“You have to be prepared to wash your dirty linen in public, where everyone can see,” said Nigerian Father Paulinus Odozor, the organizer of the summit. “If Africa wants to be taken seriously as a player, Africa has to be honest about itself.
“We don’t just want people to hear the wonderful things we’re doing. We also want people to hear the terrible things we’re doing, and the things we’re not doing that well,” he said.
That point was reinforced throughout the event, as the following examples attest.
Bishop Godfrey Onah of Nigeria nevertheless lamented that while ancient Africa produced great fathers of the Church, today it’s best known for faith healers and miracle centers.
Father Ludovic Lado, a Jesuit from Ivory Coast, reported that some Catholic priests in Africa not only practice witchcraft, but actually cast spells against one another.
Sister Maamalifar Poreku of Ghana not only complained that women in the African Church are often reduced to doing no more than cleaning parish linens, but that the Rome summit itself hadn’t really given her much hope things would change.
Whatever one makes of those points, the people delivering them had no apparent sense that doing so would somehow damage African Catholic prospects. The unstated premise seemed to be, “We’ve accomplished enough that talking these things out isn’t going to fundamentally change the equation.”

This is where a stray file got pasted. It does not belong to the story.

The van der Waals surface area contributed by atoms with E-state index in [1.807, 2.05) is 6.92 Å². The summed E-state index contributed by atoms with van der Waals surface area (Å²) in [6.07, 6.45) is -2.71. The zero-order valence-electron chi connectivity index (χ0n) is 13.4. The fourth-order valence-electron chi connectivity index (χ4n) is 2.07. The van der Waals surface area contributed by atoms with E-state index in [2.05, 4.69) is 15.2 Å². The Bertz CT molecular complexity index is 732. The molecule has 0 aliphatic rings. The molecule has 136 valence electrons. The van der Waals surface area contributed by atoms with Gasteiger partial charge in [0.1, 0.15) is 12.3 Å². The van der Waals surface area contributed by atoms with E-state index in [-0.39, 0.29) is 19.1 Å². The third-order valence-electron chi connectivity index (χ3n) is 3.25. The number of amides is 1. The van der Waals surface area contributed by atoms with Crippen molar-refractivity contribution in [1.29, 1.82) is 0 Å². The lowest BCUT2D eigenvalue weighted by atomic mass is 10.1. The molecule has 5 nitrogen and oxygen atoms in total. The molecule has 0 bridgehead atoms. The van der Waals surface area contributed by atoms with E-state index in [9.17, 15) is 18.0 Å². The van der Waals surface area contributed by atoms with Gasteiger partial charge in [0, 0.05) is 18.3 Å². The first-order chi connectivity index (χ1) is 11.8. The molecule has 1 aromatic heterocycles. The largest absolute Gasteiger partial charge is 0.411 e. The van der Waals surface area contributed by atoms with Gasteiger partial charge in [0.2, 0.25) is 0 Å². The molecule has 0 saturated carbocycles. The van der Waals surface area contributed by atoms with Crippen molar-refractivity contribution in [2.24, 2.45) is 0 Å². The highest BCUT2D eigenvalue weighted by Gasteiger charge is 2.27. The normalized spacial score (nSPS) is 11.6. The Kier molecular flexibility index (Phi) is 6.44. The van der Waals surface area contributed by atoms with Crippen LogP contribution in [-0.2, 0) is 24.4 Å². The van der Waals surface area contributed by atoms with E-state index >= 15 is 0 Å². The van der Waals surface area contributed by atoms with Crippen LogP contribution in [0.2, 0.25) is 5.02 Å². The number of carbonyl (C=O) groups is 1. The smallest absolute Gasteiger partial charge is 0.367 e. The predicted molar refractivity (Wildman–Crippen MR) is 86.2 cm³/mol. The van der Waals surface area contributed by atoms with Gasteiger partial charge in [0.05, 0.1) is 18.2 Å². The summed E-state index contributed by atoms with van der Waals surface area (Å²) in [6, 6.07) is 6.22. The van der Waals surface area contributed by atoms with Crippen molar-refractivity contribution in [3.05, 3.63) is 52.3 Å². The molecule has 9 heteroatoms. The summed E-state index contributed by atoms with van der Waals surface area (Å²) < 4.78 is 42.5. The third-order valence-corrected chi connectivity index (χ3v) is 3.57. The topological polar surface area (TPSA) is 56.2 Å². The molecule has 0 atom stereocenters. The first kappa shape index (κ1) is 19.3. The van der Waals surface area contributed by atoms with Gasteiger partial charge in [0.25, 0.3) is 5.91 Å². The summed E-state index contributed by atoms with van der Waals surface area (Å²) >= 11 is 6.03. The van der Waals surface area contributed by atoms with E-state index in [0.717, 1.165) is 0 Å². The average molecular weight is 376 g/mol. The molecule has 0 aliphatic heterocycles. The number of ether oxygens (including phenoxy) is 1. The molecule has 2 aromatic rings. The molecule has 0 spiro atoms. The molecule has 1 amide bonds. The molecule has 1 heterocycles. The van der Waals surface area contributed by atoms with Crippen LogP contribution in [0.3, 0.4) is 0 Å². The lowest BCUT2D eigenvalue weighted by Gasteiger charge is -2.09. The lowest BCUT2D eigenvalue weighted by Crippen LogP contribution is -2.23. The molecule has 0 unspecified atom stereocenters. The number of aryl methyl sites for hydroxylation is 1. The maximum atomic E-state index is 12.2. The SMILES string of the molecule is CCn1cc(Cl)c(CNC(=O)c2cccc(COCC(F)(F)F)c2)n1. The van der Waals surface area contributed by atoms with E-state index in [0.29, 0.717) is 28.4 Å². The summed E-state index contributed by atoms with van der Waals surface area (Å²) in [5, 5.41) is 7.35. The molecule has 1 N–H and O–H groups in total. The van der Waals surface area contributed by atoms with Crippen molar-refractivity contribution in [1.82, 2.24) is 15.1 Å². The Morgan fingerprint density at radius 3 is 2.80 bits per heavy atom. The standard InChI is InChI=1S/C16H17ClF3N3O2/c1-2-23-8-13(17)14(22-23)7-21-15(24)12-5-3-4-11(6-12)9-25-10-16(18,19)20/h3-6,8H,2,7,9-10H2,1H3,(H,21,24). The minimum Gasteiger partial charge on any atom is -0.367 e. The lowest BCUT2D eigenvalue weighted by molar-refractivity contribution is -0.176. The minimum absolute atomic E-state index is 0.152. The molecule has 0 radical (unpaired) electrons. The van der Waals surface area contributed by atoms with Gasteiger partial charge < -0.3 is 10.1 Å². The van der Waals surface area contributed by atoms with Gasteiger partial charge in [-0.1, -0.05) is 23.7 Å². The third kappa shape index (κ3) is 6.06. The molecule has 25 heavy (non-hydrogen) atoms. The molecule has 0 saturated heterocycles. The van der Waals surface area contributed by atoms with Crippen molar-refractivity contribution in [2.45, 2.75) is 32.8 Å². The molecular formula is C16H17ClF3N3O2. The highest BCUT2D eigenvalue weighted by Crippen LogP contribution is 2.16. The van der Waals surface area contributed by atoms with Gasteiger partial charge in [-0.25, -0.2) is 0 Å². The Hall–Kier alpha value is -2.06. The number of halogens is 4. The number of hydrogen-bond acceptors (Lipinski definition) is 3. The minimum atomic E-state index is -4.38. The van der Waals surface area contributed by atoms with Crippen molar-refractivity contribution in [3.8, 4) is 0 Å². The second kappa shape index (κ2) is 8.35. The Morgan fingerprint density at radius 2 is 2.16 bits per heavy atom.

Balance about the other
When African Catholicism was first taking root, there was an understandable sense that evangelization was fragile, and hence, at times, a strong hostility toward anything or anyone that seemed to threaten Catholicism’s hold on its flock.
In the African context, that generally translated into a keen rivalry with two expressions of the religious “other”: Islam and Pentecostalism.
While many Catholics today remain wary of both, and not without good reason, that’s increasingly matched by a capacity to acknowledge the good on either side of the fence, and even to grudgingly admit that competition for hearts and minds may actually be healthy.